Miss Behave Extract
“If you were to tell me 10 years ago that the words in this book would be mine, I would have laughed. Looking back at my life, I see a substantial evolution of consciousness in how my beliefs were shaped. This is something that many people grapple with. In light of this, the continuous questions I had in my mind while writing this book were: How do I continue writing when my views today do not resemble the ideology I had 10 years ago? Would my reader not think I was inconsistent? But another voice added: If you did not change because of suffering from marginalisation, it would be scary. In fact, that is why you are meant to write. Write about the changes – this is part of telling your story. And so, I tell my story, as truthfully as I can.
My relationship with myself – existing in my body – has been a complex one. Physically, spiritually, economically and politically, I have had to grapple with reconciling my existence on this earth. In tracking these complexities, I have noticed that Black women have been prominent in assisting and crafting who I am and how I analyse my environment. My mother sticks out as one of those women who influenced my thinking in ways that scare even her. From my earliest memory, I remember studying her in a way that I could easily formulate into theory. My childhood memory does not serve me well, but it has granted me a vivid memory of an experience with my mother in 1992.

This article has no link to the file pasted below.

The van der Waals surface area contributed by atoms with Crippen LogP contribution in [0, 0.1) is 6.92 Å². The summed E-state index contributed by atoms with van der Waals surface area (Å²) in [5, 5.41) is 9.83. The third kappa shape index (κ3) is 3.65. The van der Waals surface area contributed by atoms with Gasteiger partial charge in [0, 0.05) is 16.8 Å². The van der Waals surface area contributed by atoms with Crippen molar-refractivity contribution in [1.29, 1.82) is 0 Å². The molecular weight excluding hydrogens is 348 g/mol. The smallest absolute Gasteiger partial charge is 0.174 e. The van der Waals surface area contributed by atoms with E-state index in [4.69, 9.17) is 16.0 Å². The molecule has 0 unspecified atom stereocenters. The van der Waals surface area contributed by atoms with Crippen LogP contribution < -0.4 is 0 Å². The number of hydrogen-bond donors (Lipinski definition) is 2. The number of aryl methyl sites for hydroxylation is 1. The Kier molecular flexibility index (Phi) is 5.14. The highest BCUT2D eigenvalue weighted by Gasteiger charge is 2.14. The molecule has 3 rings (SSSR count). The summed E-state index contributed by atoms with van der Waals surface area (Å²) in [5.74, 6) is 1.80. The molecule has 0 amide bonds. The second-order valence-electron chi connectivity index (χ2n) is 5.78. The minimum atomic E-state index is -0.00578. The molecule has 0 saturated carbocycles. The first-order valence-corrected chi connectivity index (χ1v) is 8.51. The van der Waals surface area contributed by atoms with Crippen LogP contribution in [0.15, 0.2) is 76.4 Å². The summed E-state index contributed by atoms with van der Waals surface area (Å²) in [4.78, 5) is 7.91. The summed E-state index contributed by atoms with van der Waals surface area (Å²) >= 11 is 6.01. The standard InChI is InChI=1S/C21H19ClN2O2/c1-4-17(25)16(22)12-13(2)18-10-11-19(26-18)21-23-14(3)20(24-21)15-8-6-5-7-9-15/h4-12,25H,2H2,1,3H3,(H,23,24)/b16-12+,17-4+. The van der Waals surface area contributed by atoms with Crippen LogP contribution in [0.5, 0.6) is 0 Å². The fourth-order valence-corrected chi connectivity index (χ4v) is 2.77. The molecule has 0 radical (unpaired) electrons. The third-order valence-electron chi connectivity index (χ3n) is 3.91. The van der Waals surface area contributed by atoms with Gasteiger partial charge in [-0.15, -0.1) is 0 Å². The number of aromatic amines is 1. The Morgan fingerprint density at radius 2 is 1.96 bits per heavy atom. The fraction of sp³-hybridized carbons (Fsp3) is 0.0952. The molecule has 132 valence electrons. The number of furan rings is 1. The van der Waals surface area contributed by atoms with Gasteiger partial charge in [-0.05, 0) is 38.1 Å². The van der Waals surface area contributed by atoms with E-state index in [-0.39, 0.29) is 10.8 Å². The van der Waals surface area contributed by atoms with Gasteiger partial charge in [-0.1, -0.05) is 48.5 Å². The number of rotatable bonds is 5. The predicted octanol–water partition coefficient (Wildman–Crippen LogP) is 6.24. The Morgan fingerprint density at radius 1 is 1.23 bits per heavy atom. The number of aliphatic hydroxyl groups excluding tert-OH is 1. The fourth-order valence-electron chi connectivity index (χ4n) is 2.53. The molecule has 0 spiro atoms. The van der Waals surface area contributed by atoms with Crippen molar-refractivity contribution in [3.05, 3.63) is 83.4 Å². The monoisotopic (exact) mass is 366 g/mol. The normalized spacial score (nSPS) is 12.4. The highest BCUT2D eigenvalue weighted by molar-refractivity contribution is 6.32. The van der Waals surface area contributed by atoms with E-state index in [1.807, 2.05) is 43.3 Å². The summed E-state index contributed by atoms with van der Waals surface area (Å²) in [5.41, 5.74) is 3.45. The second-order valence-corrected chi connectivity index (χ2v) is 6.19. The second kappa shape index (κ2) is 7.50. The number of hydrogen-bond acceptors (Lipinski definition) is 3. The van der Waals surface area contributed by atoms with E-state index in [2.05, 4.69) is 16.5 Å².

From 1948, South Africa had been embroiled in an evil regime called apartheid, which marginalised and segregated people according to their race. In March 1992, a referendum to end apartheid was held, brewing mixed reactions from those who benefitted from it, but this signalled freedom for my parents and those who had suffered under the regime. Our country was experiencing a transition. A kind of uncertainty came over South Africans who had wrestled with the chains of oppression. The possibility of a new dawn filled the air.
Even with these moments, it was not unusual to experience adults trickling into our house in Ennerdale, a town situated south of Johannesburg, filling the air with laughter while melodies painted hearts with joy. A sudden groove developed in my parents’ hips, always finding a moment to celebrate.
One ordinary Saturday in 1992, the sun had completed its shift and you could hear the crickets tuning the air with their whistles, a mild breeze joining in on the jingle. My soul hovered above our lounge while the tunes slowly seduced my tiny eight-year-old ears, tickling what was then my unknown relationship with music. I watched my mother with glee, her curled pitch-black hair twinkling under the lights and complementing her black chiffon dress. Her face and teeth sparkled, reflecting mysterious stories. She threw her head back and like a flower in the wind swirled to the tunes of Brenda Fassie’s I’m Your Weekend Special.”